Developments in lightweight construction can lead to significant savings in energy and costs in transportation. Thermoplastic prepregs are becoming increasingly established, especially for the interior lining and thermal insulation of refrigerated containers and truck bodies.
To produce these unidirectional (UD) fiber-reinforced tapes, Karl Mayer Technische Textilien GmbH, Chemnitz/Germany, a subsidiary of the Karl Mayer Group, Obertshausen/Germany, has developed the new Sim.Ply machine. The innovative machine produces thermoplastic fiber-reinforced tapes and uses plastic in the form of films. As part of an inline process, the fibers are spread and impregnated with the plastic film by applying pressure and increasing the temperature. However, fiber composite structures with multiaxial fiber orientations are in demand for many lightweight construction applications.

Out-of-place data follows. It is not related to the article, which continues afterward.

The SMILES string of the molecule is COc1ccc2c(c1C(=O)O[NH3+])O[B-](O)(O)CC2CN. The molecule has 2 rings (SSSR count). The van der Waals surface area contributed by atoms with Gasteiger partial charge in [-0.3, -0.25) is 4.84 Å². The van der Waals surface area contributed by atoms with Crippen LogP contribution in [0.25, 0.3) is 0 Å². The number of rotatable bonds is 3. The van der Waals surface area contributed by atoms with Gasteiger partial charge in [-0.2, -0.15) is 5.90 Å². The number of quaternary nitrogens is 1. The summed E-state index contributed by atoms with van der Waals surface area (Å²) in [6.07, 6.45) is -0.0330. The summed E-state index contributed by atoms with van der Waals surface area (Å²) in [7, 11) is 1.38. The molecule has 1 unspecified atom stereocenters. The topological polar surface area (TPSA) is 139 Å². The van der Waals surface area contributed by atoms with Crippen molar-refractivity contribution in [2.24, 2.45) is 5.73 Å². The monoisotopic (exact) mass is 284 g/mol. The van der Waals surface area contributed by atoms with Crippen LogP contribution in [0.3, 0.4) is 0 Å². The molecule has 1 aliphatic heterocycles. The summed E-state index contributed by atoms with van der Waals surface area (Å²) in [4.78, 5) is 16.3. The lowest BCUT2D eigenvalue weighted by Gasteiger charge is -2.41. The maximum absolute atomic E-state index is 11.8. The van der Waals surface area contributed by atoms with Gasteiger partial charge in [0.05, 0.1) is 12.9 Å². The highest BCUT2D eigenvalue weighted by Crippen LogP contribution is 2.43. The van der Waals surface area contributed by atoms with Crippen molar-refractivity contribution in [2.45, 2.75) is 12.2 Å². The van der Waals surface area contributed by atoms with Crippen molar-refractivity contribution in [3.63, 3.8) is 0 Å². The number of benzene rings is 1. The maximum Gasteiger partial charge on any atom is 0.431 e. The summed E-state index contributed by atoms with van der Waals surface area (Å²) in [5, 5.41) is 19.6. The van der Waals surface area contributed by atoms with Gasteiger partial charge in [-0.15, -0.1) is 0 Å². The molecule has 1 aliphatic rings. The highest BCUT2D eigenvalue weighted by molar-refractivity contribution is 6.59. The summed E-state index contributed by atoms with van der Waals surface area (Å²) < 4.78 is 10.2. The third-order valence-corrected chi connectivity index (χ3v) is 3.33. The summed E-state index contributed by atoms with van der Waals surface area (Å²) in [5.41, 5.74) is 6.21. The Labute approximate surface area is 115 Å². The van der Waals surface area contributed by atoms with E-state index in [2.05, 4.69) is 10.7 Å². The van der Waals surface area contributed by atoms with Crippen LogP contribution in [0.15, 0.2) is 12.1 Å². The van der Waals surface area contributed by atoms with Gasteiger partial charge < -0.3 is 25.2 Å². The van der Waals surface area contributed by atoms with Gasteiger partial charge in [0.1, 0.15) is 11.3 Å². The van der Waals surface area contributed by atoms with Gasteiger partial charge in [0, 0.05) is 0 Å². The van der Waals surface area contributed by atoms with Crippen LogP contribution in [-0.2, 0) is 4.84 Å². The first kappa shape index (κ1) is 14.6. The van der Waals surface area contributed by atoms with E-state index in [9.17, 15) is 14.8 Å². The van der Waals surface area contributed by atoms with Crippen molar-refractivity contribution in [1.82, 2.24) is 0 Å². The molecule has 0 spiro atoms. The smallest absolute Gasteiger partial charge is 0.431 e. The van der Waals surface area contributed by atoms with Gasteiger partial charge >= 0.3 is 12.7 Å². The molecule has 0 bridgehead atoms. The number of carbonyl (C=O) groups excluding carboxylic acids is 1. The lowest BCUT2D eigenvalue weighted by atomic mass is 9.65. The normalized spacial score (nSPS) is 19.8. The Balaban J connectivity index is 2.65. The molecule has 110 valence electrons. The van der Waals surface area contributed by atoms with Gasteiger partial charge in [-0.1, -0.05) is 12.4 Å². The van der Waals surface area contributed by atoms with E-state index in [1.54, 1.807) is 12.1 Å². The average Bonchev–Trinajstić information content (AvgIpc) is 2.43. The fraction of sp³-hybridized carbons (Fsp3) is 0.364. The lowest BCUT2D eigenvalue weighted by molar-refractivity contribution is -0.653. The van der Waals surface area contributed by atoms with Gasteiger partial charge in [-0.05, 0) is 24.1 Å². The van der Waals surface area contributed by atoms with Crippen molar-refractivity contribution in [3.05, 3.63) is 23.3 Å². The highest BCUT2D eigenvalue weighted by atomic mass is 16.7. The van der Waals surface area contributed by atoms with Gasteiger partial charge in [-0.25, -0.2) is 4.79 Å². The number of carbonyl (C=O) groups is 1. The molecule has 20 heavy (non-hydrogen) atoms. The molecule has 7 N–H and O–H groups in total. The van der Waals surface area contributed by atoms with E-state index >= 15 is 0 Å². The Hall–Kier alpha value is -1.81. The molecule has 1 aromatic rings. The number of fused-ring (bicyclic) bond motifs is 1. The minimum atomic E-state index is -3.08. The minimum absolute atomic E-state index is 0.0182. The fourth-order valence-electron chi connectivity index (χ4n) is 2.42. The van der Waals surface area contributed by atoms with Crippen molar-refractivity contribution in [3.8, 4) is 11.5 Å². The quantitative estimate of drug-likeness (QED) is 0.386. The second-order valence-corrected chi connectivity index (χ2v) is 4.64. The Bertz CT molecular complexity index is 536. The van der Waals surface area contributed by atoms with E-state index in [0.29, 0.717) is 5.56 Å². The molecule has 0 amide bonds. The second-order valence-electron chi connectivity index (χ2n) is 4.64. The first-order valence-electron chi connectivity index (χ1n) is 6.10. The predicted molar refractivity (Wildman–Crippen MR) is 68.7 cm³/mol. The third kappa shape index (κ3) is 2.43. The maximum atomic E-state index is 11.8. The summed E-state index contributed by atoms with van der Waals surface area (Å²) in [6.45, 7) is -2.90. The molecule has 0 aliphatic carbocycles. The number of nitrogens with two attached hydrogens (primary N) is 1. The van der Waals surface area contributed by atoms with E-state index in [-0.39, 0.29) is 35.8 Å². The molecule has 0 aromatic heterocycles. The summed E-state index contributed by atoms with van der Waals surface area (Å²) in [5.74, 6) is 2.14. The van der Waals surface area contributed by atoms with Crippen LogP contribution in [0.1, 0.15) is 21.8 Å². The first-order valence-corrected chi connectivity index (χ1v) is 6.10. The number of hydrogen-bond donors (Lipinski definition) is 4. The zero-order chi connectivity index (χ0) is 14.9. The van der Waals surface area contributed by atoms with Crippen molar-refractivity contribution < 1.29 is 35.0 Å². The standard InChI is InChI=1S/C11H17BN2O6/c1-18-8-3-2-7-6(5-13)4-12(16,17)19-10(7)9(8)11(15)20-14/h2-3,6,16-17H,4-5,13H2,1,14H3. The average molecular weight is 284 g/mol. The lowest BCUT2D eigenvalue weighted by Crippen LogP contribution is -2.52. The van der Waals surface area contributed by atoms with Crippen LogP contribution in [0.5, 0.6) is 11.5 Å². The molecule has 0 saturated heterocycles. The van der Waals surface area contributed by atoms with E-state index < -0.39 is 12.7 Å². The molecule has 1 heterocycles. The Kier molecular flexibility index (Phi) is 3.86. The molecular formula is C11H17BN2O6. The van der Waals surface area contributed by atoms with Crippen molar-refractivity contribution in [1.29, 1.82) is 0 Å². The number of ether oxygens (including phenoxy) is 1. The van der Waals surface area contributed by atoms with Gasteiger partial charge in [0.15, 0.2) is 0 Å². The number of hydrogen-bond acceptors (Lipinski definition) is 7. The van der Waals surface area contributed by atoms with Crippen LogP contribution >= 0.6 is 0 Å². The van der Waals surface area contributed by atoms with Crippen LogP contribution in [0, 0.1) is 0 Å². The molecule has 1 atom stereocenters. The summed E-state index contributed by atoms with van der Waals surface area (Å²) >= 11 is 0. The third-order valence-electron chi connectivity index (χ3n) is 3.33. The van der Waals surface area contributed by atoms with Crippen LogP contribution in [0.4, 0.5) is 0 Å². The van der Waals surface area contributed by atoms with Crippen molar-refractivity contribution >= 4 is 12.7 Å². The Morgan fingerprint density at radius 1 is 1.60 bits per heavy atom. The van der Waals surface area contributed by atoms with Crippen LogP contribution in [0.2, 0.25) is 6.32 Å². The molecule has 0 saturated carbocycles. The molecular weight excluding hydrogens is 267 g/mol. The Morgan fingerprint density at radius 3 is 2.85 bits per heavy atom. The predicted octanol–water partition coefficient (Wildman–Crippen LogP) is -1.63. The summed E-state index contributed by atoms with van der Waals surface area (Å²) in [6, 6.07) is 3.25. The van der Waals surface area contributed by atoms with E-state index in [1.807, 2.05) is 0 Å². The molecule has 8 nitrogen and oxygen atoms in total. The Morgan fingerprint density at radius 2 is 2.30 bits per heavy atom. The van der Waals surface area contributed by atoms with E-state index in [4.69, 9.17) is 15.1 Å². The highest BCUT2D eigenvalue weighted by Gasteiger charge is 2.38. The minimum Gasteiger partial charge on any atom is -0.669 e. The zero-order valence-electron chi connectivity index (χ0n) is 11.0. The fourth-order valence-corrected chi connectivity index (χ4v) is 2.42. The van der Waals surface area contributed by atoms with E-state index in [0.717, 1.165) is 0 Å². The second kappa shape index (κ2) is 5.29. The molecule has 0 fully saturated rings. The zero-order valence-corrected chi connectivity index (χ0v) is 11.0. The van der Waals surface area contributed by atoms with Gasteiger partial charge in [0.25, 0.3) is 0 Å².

Therefore a project has been put into place offering manufacturing technologies for thermoplastic prepregs made from multiaxial materials and alternative raw materials for the thermoplastic matrix. The Cop Max 5 multiaxial warp knitting machine was used in the project work to produce reinforcing structures with flexible fiber orientations for thermoplastic prepregs. Initially, the commercially available glass fibers were homogeneously spread on the UD 700 fiber spreading assembly unit to form 12"-wide (30.5 cm) fiber tapes. The spread tape was then fed to a Cop Max 5 machine. The multiaxial warp knitting machine is actually designed for using carbon fibers with finite weft insertion. The use of textile glass fiber is now being tested for the first time. Another innovation was the polymer combination material for the composite solution, using nonwovens rather than a polymer film, in contrast to Sim.Ply. In cooperation with a nonwovens manufacturer, the suitability of these products as a raw material for the plastic component in thermoplastic fiber composites was investigated. The nonwoven polymer consisted of polypropylene (PP) hot-melt nonwovens. The nonwoven fabric is very easy flowing when melted and the individual glass fibers are very well embedded. In general, nonwoven polymers offer advantages over their closed film counterparts thanks to their good air permeability, since the air can escape better from the fiber-plastic composite to be produced. The PP nonwovens for this project work had an area weight of approx. 45 g/m². The fiber material was fed into the Cop Max 5 as a layer above and below an intermediate layer of spread glass with a fiber orientation of 45° or 60° angles. The individual layers of the sandwich structure were then stitch-bonded. When choosing the right warp knitting yarn, using a classic polyester (PET) variant proved favorable, because PET yarn has a higher melting point than the PP hot-melt nonwovens. This means it can withstand the subsequent impregnation process, thus ensuring the fibers are fixed permanently. The angular positions are not shifted while passing through the impregnation section. Initial investigations completed in the field of nonwovens production yielded positive results.